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Employment Today, HR Solutions - Thomson Reuters

Employment Today Magazine

Succession story

Succession planning is a key concern for over one in two HR managers, yet not all organisations have succeeded in establishing effective succession programmes, says Jenni Murphy-Scanlon. She explores the benefits and outlines the best approach.

It was in 2005 that William J Rothwell first published  Effective Succession Planning: Ensuring Leadership Continuity and Building Talent from Within, the text that raised the issue of succession planning firmly into executive’s sights, and which is still widely considered the most authoritative resource on the topic. In the nearly 12 years and four editions since, HR and OD professionals appear to have had varied success in persuading executives to fully embrace succession planning.

According to research published by Robert Half in December 2016, more than one in two (57 percent) HR managers say succession planning is the most challenging part of their HR planning. Possibly anticipating further waves of Baby Boomer retirements, almost half (48 percent) anticipate succession planning will be their primary challenge in three years’ time.

My own interactions with HR managers confirm that succession is a concern, and firmly suggest that not all organisations have succeeded in establishing, or even starting, effective succession planning programmes.

Even if succession planning is highly challenging for most HR managers, there does seem to be a general consensus that planning for succession is a good idea. Some of the benefits of a robust and effective programme can include:

  • • 
    Minimised disruption when there is turnover in a key role;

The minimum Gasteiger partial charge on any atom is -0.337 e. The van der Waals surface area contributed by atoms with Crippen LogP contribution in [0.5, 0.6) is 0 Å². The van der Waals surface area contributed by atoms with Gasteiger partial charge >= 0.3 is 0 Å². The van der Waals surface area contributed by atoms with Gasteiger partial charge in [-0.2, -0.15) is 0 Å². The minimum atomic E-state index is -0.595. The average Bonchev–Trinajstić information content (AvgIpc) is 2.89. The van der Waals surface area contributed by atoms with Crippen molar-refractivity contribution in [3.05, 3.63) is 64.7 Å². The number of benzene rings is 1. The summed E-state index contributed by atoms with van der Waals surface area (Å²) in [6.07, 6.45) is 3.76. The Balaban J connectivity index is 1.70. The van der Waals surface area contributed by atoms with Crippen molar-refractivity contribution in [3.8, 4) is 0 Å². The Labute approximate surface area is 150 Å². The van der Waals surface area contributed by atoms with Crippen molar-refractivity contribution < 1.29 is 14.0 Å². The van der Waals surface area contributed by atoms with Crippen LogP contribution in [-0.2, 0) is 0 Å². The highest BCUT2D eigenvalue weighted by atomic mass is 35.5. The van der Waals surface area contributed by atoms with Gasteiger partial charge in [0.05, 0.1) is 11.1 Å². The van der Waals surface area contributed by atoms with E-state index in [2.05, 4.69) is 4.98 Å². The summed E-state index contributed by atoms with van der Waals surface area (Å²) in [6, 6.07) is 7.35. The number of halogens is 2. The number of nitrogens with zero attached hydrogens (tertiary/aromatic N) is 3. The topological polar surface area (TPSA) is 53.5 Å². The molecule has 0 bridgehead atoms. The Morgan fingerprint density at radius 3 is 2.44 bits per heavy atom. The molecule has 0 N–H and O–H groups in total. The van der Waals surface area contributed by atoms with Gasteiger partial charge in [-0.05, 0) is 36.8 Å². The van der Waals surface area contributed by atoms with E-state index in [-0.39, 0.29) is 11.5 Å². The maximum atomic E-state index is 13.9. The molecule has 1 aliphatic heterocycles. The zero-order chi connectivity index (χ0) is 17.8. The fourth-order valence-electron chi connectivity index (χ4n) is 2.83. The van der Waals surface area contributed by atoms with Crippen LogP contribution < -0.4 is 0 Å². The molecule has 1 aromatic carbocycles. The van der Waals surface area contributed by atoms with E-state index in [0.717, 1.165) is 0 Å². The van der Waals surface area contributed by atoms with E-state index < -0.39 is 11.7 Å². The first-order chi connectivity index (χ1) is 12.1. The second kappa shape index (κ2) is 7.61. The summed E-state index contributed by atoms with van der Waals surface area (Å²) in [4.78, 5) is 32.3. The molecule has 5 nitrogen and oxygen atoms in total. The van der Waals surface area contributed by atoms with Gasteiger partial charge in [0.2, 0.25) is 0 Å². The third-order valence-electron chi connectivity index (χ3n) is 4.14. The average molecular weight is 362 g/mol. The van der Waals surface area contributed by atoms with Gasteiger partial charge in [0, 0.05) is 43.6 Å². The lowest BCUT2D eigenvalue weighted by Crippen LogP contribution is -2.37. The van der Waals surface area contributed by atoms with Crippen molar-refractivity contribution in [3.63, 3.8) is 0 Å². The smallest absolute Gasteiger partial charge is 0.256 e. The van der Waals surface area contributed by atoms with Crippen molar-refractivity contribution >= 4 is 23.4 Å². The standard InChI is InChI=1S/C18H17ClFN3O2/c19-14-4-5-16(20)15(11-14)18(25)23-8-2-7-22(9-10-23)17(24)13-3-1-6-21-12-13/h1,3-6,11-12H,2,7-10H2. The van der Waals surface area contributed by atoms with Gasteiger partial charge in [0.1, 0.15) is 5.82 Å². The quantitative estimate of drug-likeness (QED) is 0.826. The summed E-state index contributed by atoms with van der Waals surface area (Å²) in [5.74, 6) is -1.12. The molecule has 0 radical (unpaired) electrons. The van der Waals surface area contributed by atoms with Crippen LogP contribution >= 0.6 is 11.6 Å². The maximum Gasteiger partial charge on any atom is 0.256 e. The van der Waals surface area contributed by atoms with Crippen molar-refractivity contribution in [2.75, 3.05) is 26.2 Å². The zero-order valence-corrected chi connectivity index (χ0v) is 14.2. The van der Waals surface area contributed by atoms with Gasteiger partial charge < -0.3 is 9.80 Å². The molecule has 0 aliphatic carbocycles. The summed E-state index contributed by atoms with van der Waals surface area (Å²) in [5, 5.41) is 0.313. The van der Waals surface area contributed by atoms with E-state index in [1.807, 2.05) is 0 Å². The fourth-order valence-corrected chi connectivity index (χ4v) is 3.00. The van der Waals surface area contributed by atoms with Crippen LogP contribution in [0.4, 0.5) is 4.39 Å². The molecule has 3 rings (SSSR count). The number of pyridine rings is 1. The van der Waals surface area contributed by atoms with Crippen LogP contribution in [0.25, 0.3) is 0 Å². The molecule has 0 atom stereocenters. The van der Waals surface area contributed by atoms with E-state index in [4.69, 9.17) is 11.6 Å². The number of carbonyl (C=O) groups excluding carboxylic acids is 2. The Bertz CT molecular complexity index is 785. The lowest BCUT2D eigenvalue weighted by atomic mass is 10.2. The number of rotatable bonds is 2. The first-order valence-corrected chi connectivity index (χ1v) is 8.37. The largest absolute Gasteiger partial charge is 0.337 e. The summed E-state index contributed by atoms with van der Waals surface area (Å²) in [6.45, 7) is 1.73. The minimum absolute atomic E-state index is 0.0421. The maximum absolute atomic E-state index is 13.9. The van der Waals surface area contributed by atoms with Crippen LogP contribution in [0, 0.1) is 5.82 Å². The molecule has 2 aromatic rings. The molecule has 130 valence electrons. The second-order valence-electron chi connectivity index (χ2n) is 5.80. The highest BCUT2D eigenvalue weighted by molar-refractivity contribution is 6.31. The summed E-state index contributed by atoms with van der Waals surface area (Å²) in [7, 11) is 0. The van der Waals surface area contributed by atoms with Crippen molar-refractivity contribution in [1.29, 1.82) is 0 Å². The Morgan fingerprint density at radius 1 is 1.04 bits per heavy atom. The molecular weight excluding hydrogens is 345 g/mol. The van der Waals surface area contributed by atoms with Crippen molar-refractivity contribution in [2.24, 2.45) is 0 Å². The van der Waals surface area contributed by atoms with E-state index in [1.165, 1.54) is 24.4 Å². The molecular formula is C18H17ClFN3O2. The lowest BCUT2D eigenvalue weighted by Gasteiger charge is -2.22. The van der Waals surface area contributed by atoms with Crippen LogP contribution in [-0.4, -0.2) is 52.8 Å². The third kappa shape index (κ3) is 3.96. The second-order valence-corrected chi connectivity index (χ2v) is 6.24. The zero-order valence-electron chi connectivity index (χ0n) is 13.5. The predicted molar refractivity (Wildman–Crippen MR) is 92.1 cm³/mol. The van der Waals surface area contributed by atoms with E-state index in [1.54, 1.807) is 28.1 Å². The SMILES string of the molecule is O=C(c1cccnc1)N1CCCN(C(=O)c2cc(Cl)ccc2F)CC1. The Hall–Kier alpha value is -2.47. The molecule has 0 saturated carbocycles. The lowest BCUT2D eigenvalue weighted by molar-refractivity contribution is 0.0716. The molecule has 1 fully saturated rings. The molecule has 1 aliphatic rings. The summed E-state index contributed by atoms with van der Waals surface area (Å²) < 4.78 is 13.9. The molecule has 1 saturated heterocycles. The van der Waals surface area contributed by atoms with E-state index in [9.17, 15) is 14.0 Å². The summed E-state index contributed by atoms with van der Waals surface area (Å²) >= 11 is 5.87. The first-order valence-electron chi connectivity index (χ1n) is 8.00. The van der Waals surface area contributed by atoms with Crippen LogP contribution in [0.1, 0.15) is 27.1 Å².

• • 
    Understanding of, and continued commitment to, strategies, values, and customers—as opposed to a “new broom” mentality—when turnover occurs;
  • • 
    Less dependency on the external market for key roles, and therefore minimised risk of high costs or long recruitment times;
  • • 
    Less risk of employing people without industry or technical knowledge into key leadership roles;
  • • 
    Talented employees are more likely to stay if they are being developed and can see a career path;
  • • 
    In a tight labour market, access to a succession planning programme may attract talented applicants into the organisation;
  • • 
    Develops a culture where leaders have a responsibility to develop talent across the organisation;
  • • 
    In privately owned businesses, when a business owner is ready to step down or reduce their involvement, they have options besides selling on the open market.

While the benefits of succession planning may be highly appealing, there are organisational cultures that may inhibit planning effectiveness, and where implementation may cause an adverse impact on retention of talent. Some cultural issues likely to restrain the effective establishment of succession planning activities include:

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    A strong and overt leadership preference to appoint external applicants to senior roles;
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    A highly “siloed” structure, or strong internal competition between segments or divisions;
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    Repressed budgets for developmental activities;
  • • 
    Low trust in the CEO by senior managers that may result in passive-aggressive behaviour towards potential successors and the programme in general.


If succession planning is on your executive agenda, there may be a discussion about whether you need a formal programme, or whether an informal, “each manager develops a successor for themselves” type approach could work. There may be reluctance to publicly name potential successors, resulting in the need to have difficult conversations with those who have not been selected, but feel they should have been. It may be tempting to offer some generic leadership training, and hope that that will suffice.